The World Economic Forum 2023 has selected Auckland Council’s Safeswim as one of three winners of the Digital Twin Cities Global Pioneer Project.
The award recognises technical excellence and acknowledges the careful planning and collaboration between public and private sector partners to design and deliver solutions to address pressing urban challenges.
Safeswim is a partnership between Auckland Council, Watercare, Northland Regional Council, Auckland Regional Public Health Service, Surf Life Saving Northern Region and Surf Life Saving New Zealand.
A digital twin city is a virtual analytical model that recreates a physical city or real-world object that enables simulation, monitoring, and control of complex urban scenarios, enhancing efficiency and sustainability.
Auckland Council’s Safeswim Programme Manager, Holly Foreman says the award is an outstanding result for a tool that has now become embedded when Aucklanders decide when and where to swim.
“We set out to provide the best information to the people of Auckland about the risk of swimming at sites across Tāmaki Makaurau. It is gratifying that both the value of the Safeswim tool, and its powerful and complex digital technology has been recognised by the World Economic Forum,” she says.
Over the past year, the World Economic Forum, in partnership with the China Academy of Information and Communications Technology, brought together industry partners from a wide range of industries around the world to evaluate leading practices from dozens of digital twin cities – and Safeswim came out in the top three.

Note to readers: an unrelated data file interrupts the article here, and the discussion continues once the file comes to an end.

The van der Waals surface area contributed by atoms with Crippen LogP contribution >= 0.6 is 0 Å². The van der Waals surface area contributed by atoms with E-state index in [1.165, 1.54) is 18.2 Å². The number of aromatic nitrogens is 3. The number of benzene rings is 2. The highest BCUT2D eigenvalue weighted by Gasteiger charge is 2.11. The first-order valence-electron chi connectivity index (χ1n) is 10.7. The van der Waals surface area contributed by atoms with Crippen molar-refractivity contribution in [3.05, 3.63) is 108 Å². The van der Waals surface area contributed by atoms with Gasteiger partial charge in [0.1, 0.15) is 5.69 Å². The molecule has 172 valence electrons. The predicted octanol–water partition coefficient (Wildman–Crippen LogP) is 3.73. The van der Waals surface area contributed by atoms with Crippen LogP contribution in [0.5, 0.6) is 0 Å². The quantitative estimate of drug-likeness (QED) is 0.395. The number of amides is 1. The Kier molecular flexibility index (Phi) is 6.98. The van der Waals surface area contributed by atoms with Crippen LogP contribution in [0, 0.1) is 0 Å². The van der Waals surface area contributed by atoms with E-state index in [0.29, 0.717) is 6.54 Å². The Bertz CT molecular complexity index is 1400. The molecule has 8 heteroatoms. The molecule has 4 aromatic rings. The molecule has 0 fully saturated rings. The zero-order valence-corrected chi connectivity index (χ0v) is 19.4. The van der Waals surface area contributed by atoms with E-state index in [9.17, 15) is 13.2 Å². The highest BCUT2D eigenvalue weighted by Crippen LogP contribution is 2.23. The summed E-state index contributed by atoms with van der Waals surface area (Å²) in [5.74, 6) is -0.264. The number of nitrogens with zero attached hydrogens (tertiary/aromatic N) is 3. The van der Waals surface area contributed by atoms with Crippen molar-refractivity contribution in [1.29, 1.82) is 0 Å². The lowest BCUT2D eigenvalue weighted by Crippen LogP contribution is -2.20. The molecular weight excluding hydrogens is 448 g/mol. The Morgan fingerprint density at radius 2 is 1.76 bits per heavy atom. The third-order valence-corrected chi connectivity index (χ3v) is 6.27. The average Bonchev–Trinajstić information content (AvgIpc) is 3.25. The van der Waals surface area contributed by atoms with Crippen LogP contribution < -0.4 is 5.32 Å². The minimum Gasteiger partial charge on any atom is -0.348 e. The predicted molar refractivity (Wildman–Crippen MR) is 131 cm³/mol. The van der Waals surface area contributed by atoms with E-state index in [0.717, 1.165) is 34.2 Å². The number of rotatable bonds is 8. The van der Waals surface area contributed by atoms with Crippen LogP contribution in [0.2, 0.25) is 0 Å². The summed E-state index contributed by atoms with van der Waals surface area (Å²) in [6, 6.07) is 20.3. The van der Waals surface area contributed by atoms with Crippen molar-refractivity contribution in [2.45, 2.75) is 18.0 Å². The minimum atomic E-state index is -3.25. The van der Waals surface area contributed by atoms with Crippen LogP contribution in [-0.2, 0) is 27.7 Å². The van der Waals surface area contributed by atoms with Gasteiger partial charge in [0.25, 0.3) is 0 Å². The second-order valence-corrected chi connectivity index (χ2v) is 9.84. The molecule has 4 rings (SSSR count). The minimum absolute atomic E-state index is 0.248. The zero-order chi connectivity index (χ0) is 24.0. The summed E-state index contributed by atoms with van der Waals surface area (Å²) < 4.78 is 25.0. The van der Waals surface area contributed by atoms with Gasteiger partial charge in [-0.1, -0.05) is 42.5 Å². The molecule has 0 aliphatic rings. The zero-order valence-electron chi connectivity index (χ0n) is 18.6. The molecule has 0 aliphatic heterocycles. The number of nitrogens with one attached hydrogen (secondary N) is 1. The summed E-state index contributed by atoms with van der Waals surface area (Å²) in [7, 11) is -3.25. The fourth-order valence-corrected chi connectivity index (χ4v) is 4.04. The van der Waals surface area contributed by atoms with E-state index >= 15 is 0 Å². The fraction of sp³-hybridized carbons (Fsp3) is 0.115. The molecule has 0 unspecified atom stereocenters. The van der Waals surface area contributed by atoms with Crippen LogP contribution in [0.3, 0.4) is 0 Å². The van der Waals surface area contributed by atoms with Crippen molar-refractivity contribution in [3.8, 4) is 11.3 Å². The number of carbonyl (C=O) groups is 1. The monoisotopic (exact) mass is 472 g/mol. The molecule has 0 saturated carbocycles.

Safeswim is powered by Moata, a digital twin platform developed by Mott MacDonald. Moata enables Safeswim to share real time water quality information with the public via the Safeswim website.
Nasrine Tomasi, Smart Water Product Lead at Mott Macdonald, says being selected as a Digital Twin Cities Global Pioneering Project for the Safeswim water quality initiative, is an affirmation of Auckland Council’s dedication to innovation and forward-thinking.
“Safeswim is a water quality digital twin using advanced technology to turn data into useful information, helping to keep Tāmaki Makaurau water users safe by providing real-time insights to communities.”
The judges noted the best practices of Safeswim and the pragmatism demonstrated by the project, would provide new ideas and thinking for other cities pursuing innovative urbanism. It would also make an important contribution to efforts to build smarter, sustainable, and more inclusive cities and communities.
The winners were selected after three rounds of professional selection by a global jury of dozens of the world’s leading Digital Twin Cities practices over 12 months.
The other two cities recognised were Hong Kong and Ürümqi (China).